The best thing about getting a weekly vegetable box delivery from Riverford – aside from the yummy fresh organic veggies of course – is the short letter included in the box from founder Guy Watson. This week, writing in response to the General Election result in the UK, he shares some thoughts on motivation and management and hits the nail on the head in his usual eloquent style:
What I find so depressing about modern post-Thatcherite Conservatism (and only marginally less so about post-Blairite Labour) is the apparent ubiquitous cynical belief that appealing to personal greed is the only way to get anything done… In the real world, where businesses have to compete by getting the best out of people, it has largely been abandoned as a piece of failed, ideologically driven dogma.
… Ultimately we all want to feel good about ourselves and at work this falls broadly into three areas: feeling we are learning and getting better at stuff, feeling some control over our lives and feeling a sense of purpose. To believe that ‘carrot and stick’ management is why a nurse will care for a patient, a parole officer will struggle to support a young offender or why a programmer would write exceptional code is crass to the point of incredulity.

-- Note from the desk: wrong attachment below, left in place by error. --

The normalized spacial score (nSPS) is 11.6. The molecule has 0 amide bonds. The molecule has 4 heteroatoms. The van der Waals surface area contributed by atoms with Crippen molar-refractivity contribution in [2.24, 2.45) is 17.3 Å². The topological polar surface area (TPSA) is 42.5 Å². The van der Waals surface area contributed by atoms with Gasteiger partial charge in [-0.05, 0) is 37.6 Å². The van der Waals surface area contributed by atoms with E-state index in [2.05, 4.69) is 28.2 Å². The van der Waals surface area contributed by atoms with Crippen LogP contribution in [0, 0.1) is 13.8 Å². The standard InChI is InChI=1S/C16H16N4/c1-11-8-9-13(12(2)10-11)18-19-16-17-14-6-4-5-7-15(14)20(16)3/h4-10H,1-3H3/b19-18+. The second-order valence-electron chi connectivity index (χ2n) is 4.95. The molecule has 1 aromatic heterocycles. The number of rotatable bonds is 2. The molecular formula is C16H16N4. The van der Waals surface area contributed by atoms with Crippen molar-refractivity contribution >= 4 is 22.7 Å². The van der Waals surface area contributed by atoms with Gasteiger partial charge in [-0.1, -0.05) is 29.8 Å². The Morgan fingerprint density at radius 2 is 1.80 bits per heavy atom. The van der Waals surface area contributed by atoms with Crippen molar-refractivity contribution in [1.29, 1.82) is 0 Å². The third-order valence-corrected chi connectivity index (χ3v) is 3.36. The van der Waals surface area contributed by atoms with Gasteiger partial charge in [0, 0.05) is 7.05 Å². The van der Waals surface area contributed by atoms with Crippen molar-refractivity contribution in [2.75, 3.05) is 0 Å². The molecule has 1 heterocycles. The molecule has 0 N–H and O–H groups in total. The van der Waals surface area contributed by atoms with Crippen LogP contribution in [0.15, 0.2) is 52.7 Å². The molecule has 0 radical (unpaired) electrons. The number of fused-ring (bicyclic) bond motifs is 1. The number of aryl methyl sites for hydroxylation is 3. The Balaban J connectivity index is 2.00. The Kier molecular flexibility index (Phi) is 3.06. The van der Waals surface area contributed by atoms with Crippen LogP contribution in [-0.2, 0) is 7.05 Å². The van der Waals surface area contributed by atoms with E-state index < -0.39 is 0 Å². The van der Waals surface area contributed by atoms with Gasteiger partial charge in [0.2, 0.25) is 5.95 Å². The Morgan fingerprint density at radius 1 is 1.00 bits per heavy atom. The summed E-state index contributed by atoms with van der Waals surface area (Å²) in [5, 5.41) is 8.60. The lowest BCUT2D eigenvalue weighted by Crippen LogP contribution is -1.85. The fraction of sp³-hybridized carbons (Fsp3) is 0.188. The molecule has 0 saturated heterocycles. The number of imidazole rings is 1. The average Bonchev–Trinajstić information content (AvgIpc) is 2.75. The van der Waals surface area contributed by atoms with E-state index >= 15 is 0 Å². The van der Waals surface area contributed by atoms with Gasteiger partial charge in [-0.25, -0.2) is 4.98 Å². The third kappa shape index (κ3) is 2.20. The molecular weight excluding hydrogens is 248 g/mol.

I couldn’t agree more. My only hope is that more and more businesses, and leaders and workers within them, wake up to this realisation and we can build a better society that way, nevermind who is in government.
Ever have one of those days when your work seems to be utterly meaningless? Believe me, I’ve been through spates of those, caused by a myriad of reasons. But what to do when that feeling strikes? Isn’t it just the worse feeling when for one reason or another you’re sitting at work thinking ‘why am I here?’
Here’s a reminder of the importance of PURPOSE in motivation, a video condensing Daniel Pink‘s book on motivational theory Drive down to a 10-minute animation.
I hope it provides some inspiration! If you’re a manager or supervise another, it may surprise you to know that you can have a lot of influence over how motivated your staff are, just by providing or encouraging a sense of purpose in your team. For the rest of us the question remains over how you can find purpose yourself in your work?
How do you motivate yourself when it all seems a bit meaningless?
Here’s a wonderfully interesting TED talk from Dan Ariely, Behavioural Economist, on ‘What makes us feel good about our work?’. He explains various experiments that reveal a lot about what motivates us to work, and our need to find meaning and a sense of purpose in what we do.
I can relate to examples he gives about when work becomes demotivating; when we cannot find a reason why we are being asked to do certain tasks, or when our efforts seem futile or go unacknowledged.
The good news for managers and business leaders in the evidence he presents is that motivating people requires some very simple tools: things such as recognition and acknowledgement. Most of us just want to know that our work has meaning, and that need shouldn’t be underestimated.